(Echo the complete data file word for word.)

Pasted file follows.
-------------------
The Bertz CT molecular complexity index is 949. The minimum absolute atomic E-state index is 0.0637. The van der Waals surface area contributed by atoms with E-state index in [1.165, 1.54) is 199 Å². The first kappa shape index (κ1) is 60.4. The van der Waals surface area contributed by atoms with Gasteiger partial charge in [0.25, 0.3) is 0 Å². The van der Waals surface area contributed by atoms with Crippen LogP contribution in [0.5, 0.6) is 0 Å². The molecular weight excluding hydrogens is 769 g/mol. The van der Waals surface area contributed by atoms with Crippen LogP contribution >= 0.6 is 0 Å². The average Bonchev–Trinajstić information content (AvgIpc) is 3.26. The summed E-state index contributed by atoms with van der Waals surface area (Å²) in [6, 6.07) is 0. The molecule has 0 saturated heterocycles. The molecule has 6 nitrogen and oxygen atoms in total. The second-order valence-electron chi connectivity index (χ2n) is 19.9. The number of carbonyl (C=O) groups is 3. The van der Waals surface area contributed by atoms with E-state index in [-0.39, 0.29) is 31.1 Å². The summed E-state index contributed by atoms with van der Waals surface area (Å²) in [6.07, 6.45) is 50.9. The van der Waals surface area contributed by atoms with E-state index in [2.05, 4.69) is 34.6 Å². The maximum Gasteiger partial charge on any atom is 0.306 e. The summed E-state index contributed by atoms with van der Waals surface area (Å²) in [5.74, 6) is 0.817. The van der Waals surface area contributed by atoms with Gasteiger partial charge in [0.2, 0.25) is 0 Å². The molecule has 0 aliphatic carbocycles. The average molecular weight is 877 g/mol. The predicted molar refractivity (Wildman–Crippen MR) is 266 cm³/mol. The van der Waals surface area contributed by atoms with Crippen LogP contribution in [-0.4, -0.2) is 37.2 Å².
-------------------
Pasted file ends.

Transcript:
The Bertz CT molecular complexity index is 949. The minimum absolute atomic E-state index is 0.0637. The van der Waals surface area contributed by atoms with E-state index in [1.165, 1.54) is 199 Å². The first kappa shape index (κ1) is 60.4. The van der Waals surface area contributed by atoms with Gasteiger partial charge in [0.25, 0.3) is 0 Å². The van der Waals surface area contributed by atoms with Crippen LogP contribution in [0.5, 0.6) is 0 Å². The molecular weight excluding hydrogens is 769 g/mol. The van der Waals surface area contributed by atoms with Crippen LogP contribution >= 0.6 is 0 Å². The average Bonchev–Trinajstić information content (AvgIpc) is 3.26. The summed E-state index contributed by atoms with van der Waals surface area (Å²) in [6, 6.07) is 0. The molecule has 0 saturated heterocycles. The molecule has 6 nitrogen and oxygen atoms in total. The second-order valence-electron chi connectivity index (χ2n) is 19.9. The number of carbonyl (C=O) groups is 3. The van der Waals surface area contributed by atoms with E-state index in [-0.39, 0.29) is 31.1 Å². The summed E-state index contributed by atoms with van der Waals surface area (Å²) in [6.07, 6.45) is 50.9. The van der Waals surface area contributed by atoms with E-state index in [2.05, 4.69) is 34.6 Å². The maximum Gasteiger partial charge on any atom is 0.306 e. The summed E-state index contributed by atoms with van der Waals surface area (Å²) in [5.74, 6) is 0.817. The van der Waals surface area contributed by atoms with Gasteiger partial charge in [0.2, 0.25) is 0 Å². The molecule has 0 aliphatic carbocycles. The average molecular weight is 877 g/mol. The predicted molar refractivity (Wildman–Crippen MR) is 266 cm³/mol. The van der Waals surface area contributed by atoms with Crippen LogP contribution in [-0.4, -0.2) is 37.2 Å².